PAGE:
Kennewick Man Reburied on Native American Terms

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February 26, 2017

After a 21-year-old struggle over burial rights, Kennewick Man is finally at peace.

The skeleton is one of the most complete skeletons yet found that dates from ancient times. Tests on the bones, including radiocarbon, have shown an age of between 8,000 and 9,000 years ago.

The skeleton, discovered near Kennewick, Wash., in 1996, had been the focus of an at times intense disagreement between local Native American tribes and (non-Native American) scientists. The archaeologists who discovered the skeleton, together with the Smithsonian Institution, insisted that the bones were of Polynesian or Southeast Asian origin, and an early court case resulted in a judge's finding that no clear indication of origin could be made.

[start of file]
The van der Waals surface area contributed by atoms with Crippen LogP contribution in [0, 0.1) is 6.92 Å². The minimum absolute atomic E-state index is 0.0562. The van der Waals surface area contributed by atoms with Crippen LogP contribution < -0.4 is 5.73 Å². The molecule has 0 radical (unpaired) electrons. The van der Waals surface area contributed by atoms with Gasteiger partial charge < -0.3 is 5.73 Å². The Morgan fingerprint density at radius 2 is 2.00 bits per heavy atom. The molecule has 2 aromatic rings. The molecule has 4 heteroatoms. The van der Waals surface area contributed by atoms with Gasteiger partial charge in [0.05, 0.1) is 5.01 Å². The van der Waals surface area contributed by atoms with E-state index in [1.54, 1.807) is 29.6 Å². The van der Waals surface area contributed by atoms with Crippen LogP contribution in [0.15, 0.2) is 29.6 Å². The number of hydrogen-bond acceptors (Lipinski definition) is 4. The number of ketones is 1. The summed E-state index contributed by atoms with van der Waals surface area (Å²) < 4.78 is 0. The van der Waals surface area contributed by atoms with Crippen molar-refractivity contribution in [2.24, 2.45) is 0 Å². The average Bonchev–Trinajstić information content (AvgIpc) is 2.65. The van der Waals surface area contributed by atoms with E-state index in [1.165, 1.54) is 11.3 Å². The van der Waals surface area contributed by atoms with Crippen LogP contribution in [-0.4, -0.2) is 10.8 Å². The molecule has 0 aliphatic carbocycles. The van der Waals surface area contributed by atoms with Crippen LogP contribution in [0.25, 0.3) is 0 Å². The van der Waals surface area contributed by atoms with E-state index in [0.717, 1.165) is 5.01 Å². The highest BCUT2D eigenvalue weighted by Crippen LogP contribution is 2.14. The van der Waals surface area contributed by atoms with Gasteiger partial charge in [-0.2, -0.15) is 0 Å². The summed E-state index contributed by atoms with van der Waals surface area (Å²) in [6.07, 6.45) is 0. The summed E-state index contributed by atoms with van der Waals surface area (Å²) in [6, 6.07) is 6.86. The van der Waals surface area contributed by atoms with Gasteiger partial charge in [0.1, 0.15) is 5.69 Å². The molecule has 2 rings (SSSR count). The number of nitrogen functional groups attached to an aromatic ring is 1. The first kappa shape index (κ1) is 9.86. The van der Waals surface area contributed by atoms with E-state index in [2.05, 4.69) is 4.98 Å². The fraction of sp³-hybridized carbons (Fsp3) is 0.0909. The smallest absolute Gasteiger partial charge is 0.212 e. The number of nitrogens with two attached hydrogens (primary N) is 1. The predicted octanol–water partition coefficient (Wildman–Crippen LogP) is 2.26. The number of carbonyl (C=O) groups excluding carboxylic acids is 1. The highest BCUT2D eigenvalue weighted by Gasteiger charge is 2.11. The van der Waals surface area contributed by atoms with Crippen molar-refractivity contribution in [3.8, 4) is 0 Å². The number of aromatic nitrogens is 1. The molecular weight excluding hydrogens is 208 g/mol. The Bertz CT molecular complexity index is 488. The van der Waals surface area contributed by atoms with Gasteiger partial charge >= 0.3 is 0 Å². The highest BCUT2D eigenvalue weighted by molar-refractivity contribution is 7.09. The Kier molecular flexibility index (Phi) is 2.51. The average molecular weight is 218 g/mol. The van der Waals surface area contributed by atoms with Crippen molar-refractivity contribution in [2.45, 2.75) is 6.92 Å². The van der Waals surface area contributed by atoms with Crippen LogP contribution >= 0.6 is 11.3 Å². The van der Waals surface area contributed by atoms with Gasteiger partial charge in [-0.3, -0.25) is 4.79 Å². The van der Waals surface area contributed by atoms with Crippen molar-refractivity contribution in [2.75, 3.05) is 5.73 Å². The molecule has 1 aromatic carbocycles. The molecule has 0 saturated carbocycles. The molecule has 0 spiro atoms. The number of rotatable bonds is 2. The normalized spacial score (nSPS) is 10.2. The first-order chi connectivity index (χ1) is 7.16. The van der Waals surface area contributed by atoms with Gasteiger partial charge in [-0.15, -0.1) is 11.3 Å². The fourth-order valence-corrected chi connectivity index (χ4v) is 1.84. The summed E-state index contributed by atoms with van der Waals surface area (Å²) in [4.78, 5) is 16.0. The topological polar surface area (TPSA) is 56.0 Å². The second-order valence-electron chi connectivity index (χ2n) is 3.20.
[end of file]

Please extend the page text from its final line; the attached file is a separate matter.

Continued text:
In the meantime, scientists conducted extensive tests on the bones, leading to hypotheses about not just the man's origin but his muscle structure, habits, and even his diet.

The technology to identify the bones definitively as being of Native American origin did not exist until a few years ago. A 2016 Army Corps of Engineers study confirmed the DNA as proof of Native American ancestry first suggested in a Nature study from 2015, and then the mechanics of the Native American Graves Protection and Repatriation Act guidelines came into play.

Representatives of the Confederated Tribes of the Collville Reservation, Nez Perce, Umatilla, Wanapum, and Yakama Nation accepted the bones and belonging of Kennewick Man and then buried "the Ancient One," as he came to be called, somewhere near the Columbia River.

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